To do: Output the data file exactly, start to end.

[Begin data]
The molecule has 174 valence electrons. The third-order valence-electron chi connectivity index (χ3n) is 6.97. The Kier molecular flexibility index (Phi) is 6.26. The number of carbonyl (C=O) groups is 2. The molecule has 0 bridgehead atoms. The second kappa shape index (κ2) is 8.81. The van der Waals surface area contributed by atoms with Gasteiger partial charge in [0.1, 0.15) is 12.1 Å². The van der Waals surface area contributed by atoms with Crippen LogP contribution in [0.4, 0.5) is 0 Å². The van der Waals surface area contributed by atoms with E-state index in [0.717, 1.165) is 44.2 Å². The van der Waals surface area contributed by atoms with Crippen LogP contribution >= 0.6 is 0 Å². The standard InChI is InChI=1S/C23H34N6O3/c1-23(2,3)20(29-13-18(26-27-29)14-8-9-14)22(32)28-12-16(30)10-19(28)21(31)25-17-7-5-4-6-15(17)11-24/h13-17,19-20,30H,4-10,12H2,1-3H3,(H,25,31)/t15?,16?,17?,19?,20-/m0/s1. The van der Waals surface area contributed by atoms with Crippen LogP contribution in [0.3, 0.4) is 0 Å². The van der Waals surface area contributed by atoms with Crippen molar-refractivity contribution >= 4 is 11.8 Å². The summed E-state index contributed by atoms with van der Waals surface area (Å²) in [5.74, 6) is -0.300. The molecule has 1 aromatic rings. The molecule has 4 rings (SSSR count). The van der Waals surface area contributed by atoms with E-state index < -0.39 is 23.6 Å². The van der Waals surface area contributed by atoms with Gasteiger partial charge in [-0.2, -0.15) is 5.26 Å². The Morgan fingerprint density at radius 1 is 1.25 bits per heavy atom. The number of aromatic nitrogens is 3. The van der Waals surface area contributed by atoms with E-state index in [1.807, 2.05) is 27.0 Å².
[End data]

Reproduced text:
The molecule has 174 valence electrons. The third-order valence-electron chi connectivity index (χ3n) is 6.97. The Kier molecular flexibility index (Phi) is 6.26. The number of carbonyl (C=O) groups is 2. The molecule has 0 bridgehead atoms. The second kappa shape index (κ2) is 8.81. The van der Waals surface area contributed by atoms with Gasteiger partial charge in [0.1, 0.15) is 12.1 Å². The van der Waals surface area contributed by atoms with Crippen LogP contribution in [0.4, 0.5) is 0 Å². The van der Waals surface area contributed by atoms with E-state index in [0.717, 1.165) is 44.2 Å². The van der Waals surface area contributed by atoms with Crippen LogP contribution >= 0.6 is 0 Å². The standard InChI is InChI=1S/C23H34N6O3/c1-23(2,3)20(29-13-18(26-27-29)14-8-9-14)22(32)28-12-16(30)10-19(28)21(31)25-17-7-5-4-6-15(17)11-24/h13-17,19-20,30H,4-10,12H2,1-3H3,(H,25,31)/t15?,16?,17?,19?,20-/m0/s1. The van der Waals surface area contributed by atoms with Crippen LogP contribution in [0.3, 0.4) is 0 Å². The van der Waals surface area contributed by atoms with Crippen molar-refractivity contribution >= 4 is 11.8 Å². The summed E-state index contributed by atoms with van der Waals surface area (Å²) in [5.74, 6) is -0.300. The molecule has 1 aromatic rings. The molecule has 4 rings (SSSR count). The van der Waals surface area contributed by atoms with E-state index < -0.39 is 23.6 Å². The van der Waals surface area contributed by atoms with Gasteiger partial charge in [-0.2, -0.15) is 5.26 Å². The Morgan fingerprint density at radius 1 is 1.25 bits per heavy atom. The number of aromatic nitrogens is 3. The van der Waals surface area contributed by atoms with E-state index in [1.807, 2.05) is 27.0 Å².